Report on Medha Patkar's Debate on Sardar Sarovar

Date: 11 May 94

I attended a seminar organized last weekend in Chicago titled "Development With Equity and Sustainability" which principally featured Medha Patkar, the leader of the Narmada Bachao Andolan (Save the Narmada Movement). The seminar was hosted by the India Development Service, a Chicago based organization. It was organized in the form of a debate between supporters of the Narmada dam in the US, and there are plenty of those, and the supporters of the Andolan. The seminar turned out to be fairly well attended with over a hundred people in the audience.

The most outstanding aspect of the seminar, and easily its most memorable moments, was the speeches by Medha. She is an inspiring speaker, to say the least. I and others in the audience were left breathless by her stunning breadth and depth of knowledge. She addressed every possible issue related to the dam and supported every argument with quotations from reports of various agencies, governmental organizations, and individuals. She tackled issues from the very technical aspects of the construction and design of the dam to the everyday aspects of the life of the people in the valley. And, in all this, she spoke with an amazing simplicity and humility. But then, I'm jumping the gun. Let me go through the events in a somewhat chronological manner.

The morning session of the seminar opened with Dr Ramesh Diwan, who is a "Gandhian" economist at the Renessalear Polytechnic Institute. In his talk he criticized the whole approach of developmental agencies and policies, stating that "the whole idea of and concept of development as we understand it in the last 40 years is dead." He said that the concepts of "development" and "sustainability" were contradictory.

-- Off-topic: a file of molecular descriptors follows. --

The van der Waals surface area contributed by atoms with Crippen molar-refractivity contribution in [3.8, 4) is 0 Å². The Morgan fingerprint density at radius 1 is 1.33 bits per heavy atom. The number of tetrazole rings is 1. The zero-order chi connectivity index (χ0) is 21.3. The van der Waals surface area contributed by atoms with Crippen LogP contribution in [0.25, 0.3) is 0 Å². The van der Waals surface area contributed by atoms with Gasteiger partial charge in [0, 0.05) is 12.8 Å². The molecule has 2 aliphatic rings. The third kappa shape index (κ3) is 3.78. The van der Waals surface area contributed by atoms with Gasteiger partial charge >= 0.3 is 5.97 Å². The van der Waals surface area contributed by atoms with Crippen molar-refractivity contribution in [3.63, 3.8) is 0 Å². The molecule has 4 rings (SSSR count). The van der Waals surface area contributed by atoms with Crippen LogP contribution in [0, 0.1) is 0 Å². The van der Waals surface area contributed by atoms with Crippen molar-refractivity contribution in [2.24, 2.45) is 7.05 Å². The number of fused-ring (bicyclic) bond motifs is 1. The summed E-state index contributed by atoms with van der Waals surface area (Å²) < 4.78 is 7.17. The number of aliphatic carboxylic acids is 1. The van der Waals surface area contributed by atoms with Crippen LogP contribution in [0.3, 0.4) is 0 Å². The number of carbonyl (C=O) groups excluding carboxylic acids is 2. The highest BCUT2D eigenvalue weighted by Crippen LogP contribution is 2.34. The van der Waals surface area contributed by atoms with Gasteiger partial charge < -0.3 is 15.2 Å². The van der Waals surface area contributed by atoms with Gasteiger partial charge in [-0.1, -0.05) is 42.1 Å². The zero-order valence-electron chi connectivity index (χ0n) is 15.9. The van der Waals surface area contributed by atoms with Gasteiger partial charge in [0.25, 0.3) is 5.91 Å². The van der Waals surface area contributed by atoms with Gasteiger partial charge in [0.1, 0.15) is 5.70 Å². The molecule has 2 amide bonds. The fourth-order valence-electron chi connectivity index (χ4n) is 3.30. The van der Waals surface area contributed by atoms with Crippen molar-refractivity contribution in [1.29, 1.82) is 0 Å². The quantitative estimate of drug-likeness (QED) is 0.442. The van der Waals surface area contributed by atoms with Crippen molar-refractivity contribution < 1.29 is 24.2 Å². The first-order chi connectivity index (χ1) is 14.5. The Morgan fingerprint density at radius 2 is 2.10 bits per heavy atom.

This was followed by a talk by John Marlin, who works with the Hazardous Waste Research and Information Center, of the Illinois Department of Energy and Natural Resources. He had worked extensively with large dams in the US and pointed out right at the start that individual farmers in the US who had had to lose their land to large irrigation dams were always told that they had to place the larger interests of the nation over their personal ones. The design and justification of large dams seemed peculiarly in the domain of "experts" and "engineers", whereas the common people who had an opinion on living and livelihood were always considered to be secondary. His most powerful argument was a triangular grid model of the parties who support the construction of large dams -- vested economic interests, political interests, and developmental agencies. The three formed a powerful block that invariably supported and built large dams to the detriment of, and disregarding the interests of, the affected populace.